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Amanda M. Lacaze, Lynas Corporation Limited - MD, CEO & Director [23]

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Like how long is a piece of string? So Daniel, let me say this. At our [higher] convention, one of the people there said, "You've really seen inside the sausage factory of sort of international diplomacy." And I have to say that, in the last year, I've seen inside the sausage factory of governments around the world, maybe a little lower than is good for my mental health. So yes, your opening statement is true. The U.S. government is very interested in rare earths. Added to that, the U.S. Department of Defense is particularly interested in rare earths. We have engaged over not just the last sort of 6 months, when this has become so terribly controversial, we have engaged with governments and industry in the U.S. over, well, certainly my team here in Lynas. It's an important market. And we spend a lot of time in that market talking about the fact that it's not just about what you dig out of the ground. It is about the value chain. And so particularly with some of the commentary that's been coming out just in the past sort of couple of weeks, we've been pretty pleased that, that's now started to be acknowledged. So it's not just how do we find more resource. I mean, sure, buy green land, but's it's not actually going to fix the fact that there are intermediate steps in the value chain which need to be rebuilt in the U.S.

But the other thing that I know from looking inside the sausage machine of government is that governments move at one pace and we move at a different pace. So for us, yes, if we were able to agree something which made sense to the U.S. government and made sense for our business, that would be fabulous, but we will make our business decisions based upon what is strategically right for the business. And what is strategically right for our business is that we establish heavy rare earths separating capability. Do we do it in the U.S. or do we do it elsewhere becomes a separate question. We are significantly progressed in terms of engineering, designing the plant for the heavy rare earths separation. And we won't be slowing our process on this to accommodate governments' decision-making time lines.

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Operator [24]

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Your next question comes from the line of Dylan Kelly from Ord Minnett.

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Dylan Kelly, Ord Minnett Limited, Research Division - Senior Research Analyst [25]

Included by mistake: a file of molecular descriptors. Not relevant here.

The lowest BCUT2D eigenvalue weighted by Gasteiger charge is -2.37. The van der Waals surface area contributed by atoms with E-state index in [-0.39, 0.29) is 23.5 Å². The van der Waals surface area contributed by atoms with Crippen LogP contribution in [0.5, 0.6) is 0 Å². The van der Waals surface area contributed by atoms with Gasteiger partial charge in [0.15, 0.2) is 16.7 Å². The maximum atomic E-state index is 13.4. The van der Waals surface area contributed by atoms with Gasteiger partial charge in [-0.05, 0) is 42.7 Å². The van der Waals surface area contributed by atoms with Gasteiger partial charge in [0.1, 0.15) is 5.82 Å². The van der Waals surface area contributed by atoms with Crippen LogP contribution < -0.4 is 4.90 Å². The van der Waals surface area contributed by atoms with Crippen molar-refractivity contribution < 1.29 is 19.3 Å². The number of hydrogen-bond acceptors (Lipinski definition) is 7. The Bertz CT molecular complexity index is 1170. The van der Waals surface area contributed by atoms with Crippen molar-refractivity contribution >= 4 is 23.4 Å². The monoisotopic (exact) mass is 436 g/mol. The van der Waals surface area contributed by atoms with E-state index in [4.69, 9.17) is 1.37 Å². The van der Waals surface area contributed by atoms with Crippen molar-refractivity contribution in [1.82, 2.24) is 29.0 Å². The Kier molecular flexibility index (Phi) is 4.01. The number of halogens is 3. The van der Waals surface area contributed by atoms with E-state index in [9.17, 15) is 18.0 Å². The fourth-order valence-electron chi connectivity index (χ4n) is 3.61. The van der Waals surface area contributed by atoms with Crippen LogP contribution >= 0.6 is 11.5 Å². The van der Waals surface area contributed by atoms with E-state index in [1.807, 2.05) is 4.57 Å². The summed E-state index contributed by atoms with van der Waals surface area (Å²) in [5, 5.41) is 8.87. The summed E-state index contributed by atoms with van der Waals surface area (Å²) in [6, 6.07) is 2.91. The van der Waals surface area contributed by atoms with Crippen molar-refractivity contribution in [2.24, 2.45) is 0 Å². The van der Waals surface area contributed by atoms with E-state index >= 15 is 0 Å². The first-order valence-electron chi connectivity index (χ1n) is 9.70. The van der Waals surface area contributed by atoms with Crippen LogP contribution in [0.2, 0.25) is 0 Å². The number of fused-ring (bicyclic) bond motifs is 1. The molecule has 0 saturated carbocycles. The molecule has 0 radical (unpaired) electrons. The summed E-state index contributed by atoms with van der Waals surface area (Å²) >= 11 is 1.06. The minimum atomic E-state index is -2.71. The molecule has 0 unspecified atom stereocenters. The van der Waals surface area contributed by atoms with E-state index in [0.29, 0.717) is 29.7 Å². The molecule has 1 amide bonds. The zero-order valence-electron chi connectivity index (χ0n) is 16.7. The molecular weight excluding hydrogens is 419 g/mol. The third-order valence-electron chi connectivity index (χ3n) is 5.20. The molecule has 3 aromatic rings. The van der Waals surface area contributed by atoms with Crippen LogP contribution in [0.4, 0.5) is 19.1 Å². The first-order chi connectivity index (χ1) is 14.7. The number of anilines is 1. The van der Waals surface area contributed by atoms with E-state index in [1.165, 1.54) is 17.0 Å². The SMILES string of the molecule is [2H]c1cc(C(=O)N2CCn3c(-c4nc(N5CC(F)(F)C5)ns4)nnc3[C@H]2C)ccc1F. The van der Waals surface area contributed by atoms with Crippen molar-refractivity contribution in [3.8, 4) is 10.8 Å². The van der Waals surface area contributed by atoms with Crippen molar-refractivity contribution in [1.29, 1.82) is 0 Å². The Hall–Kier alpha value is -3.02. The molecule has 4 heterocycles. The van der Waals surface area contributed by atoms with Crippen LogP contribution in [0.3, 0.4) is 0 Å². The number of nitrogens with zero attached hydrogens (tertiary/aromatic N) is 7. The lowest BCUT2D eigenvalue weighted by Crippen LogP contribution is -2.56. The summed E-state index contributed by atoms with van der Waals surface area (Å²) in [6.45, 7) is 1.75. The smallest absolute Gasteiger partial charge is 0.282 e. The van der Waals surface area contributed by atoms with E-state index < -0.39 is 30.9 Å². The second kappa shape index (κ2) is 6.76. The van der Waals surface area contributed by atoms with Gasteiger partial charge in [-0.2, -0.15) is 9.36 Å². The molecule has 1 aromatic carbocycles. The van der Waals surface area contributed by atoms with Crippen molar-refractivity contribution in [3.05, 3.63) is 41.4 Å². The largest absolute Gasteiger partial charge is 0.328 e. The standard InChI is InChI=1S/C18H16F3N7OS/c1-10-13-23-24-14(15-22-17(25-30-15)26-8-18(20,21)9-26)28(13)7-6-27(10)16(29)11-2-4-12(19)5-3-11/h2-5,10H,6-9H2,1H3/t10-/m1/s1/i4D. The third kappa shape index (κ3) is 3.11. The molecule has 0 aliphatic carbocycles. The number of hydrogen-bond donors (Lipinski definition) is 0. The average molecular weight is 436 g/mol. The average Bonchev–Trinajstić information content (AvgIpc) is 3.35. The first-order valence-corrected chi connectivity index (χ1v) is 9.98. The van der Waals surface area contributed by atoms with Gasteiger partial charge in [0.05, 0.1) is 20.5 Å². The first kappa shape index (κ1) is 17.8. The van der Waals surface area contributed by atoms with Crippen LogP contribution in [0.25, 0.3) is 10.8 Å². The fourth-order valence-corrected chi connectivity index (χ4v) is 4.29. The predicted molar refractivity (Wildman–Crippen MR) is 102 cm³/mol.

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Two questions from me. So at the quarterly, you stated a production strategy that was around matching market demand, which we've gathered was weak. Your release today, the commentary around production seems to be shifting more to something to do with the -- with your concentrate import license. Has there been a change in your strategy? Or is this just more detail that you've been able to find out about your license conditions coming in through the end of the year?

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Amanda M. Lacaze, Lynas Corporation Limited - MD, CEO & Director [26]

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No. I think, the last quarter, we said, look, we don't want to be selling in NdPr at the way that it went down and touched as low as $34, $35 a kilo, absolutely. We said we're not going to do that, right? And that was why we held onto that. We had, and I think of it, as a reasonable expectation that as all of the approvals came through that this would come through as part of that suite of approvals, the approval for the uplift in Lynas NEXT. Cathy did ask me about it when we talked a couple of weeks ago, and I said, "After we've got the license advice." And yes, unfortunately, we didn't get it. And so we certainly have to think about that now, but last quarter, we were still working on the basis it would come through. But last quarter, we just did not want to be selling NdPr at $34, $35 a kilo, and we didn't have to. I mean it was just not required and not in the long-term best interest of value.

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Dylan Kelly, Ord Minnett Limited, Research Division - Senior Research Analyst [27]

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Okay, fair enough. A further follow-up question, unrelated. Overnight, the U.S. Department of Defense official is reported as stating they're talking to Australian companies about future rare earths supply. One defense commentator in particular stated the Australian firm Lynas is essential to the Pentagon's proposed plan. My question is, is this incremental? As in, is this the first time the DoD has explicitly stated your preferred status for their procurement?

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Amanda M. Lacaze, Lynas Corporation Limited - MD, CEO & Director [28]